I had the opportunity after three months in the closet to relocate Wardrobe Books into a larger room, on the same floor, in the same building, and just around the corner. I still had dozens and dozens of boxes sitting at home. So I bought more cinder block, and I cut more plywood, and I hauled the cinder block, two at a time, up the stairs, followed by the plywood shelves, and I built more, and longer shelves. I browsed the boxes of books I had for right titles, because I still wouldn’t have enough room for all my books even in this larger space. And then I organized, and I alphabetized and put em’ all on the shelf. And I would look at the store, and how I was starting to see my vision of CommuniTea Books come into focus. I gave tea away. I had an electric hot pot that boiled water, I put out varying types of teas, and paper cups, and lids, and I watched as people browsed, and enjoyed themselves. Girls would come in! One, I remember, in particular, as she walked up the stairs I knew that she was headed to CommuniTea Books—because there were other vendors upstairs after all—she was fairly small, with short dark hair. I asked her if I could help with anything, and she asked for some book recommendations. Somewhere in the conversation I found the opportunity to, you know, brag-a-little, “This is my shop.” I said. “I know.” She responded. I’d never seen this girl before, but she knew me because of Wardrobe Books. It was then that I realized that I AM Wardrobe Books, I AM CommuniTea Books, and it was an interesting, and enlightening moment, as well as another proud moment.
And then something happened that nobody expected. Book sales began to rise, while eBook sales leveled off. Stanford University did I study, shortly after, and they found that without reason people started buying both eBooks and print, and by that I mean that they would buy the same title in both formats. What would encourage someone to do that, if not for the sake of touching a book, of visiting a bookstore? Within two years print books were outselling eBooks! And that made no sense, to anyone. Publishers started printing large quantities of books again, and what we saw, especially in 2012 was a massive resurgence of bookstores—of used bookstores. Throughout the United States Independently owned bookstores started opening up again, and like clock-work, every year print books experienced an increase in sales, eBooks had leveled off, and used bookstores were continuing to pop-up. The consumer, the people, they refused to let books go. And within a matter a few short years the market began to reflect that. Texas, for one reason or another, has remained behind the curve on that fact, don’t ask me why. Texan’s are buying books, but people have not yet accepted that used bookstores are reemerging. Perhaps it’s because Half Price Books has always been there, maybe Texas never actually experienced the fall, at least practically. Because intellectually, conversationally, Texan’s have distanced themselves from certain seemingly outdated industry’s while simultaneously grasping desperately on to others. How are we, really, to explain the behaviors of people?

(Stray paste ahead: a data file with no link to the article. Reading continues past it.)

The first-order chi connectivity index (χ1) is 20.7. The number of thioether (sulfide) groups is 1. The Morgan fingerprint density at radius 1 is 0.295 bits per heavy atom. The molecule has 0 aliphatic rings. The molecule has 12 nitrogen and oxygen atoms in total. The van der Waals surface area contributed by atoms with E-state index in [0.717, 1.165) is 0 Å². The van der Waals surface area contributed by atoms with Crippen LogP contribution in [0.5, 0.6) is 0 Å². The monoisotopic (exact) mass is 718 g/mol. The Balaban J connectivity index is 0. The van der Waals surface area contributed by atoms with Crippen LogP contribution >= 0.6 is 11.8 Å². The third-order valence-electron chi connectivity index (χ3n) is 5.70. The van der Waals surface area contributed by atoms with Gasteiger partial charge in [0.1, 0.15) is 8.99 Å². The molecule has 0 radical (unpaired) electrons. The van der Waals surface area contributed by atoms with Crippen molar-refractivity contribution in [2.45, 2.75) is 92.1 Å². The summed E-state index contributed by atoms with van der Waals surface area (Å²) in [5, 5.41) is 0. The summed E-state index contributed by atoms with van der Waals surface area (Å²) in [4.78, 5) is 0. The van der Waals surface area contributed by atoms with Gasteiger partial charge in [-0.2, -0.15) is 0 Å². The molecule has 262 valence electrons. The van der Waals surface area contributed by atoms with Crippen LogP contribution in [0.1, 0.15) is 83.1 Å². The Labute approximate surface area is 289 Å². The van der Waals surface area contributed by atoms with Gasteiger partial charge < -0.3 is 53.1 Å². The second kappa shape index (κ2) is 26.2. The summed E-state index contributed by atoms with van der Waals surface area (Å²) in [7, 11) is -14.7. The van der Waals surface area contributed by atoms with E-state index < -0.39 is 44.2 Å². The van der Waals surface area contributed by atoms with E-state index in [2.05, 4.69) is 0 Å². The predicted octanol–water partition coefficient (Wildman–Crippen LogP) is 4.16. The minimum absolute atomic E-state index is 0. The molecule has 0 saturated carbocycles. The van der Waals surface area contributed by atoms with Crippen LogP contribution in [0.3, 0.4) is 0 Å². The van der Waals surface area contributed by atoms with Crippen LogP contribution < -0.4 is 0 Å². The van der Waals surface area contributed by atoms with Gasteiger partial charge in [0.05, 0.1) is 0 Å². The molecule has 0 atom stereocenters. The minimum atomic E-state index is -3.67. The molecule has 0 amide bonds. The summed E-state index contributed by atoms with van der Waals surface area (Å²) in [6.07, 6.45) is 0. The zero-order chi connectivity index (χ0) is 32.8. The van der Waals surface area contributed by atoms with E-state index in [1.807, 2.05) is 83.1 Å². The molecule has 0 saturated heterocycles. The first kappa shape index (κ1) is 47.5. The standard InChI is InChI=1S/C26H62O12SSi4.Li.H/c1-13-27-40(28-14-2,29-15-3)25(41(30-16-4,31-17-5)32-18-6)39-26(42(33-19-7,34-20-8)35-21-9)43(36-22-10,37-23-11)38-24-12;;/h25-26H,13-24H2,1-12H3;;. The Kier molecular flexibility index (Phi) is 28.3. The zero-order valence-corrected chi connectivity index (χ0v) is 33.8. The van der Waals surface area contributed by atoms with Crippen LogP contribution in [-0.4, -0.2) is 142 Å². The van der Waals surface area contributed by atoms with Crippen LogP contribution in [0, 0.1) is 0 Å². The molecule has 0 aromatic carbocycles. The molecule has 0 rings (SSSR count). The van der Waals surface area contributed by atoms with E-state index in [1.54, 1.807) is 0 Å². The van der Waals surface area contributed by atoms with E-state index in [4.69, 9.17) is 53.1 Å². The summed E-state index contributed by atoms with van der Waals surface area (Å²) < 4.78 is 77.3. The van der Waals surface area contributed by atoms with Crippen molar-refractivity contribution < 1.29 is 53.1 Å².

I had just began the process of relocated Wardrobe Books for the second time when I got word that the building was being sold, or that it had been sold (Nobody really knew), and everybody was starting to panic, there was tension, and you could feel it in the air. The vendors were asked to leave before I had the opportunity to make the move directly, but in some ways it worked out better because the process became much more exhausting, and longer than I had expected. I was maintaining Wardrobe Books on my own, while I was trying to expand, to develop, to relocate, so, though the process has been long, it was a blessing in disguise. Now I look around my house, and read the comments and messages on my posts, and I feel proud that I created something that people enjoy, something that brings people together, and something that, in some ways, reconnects us to our roots.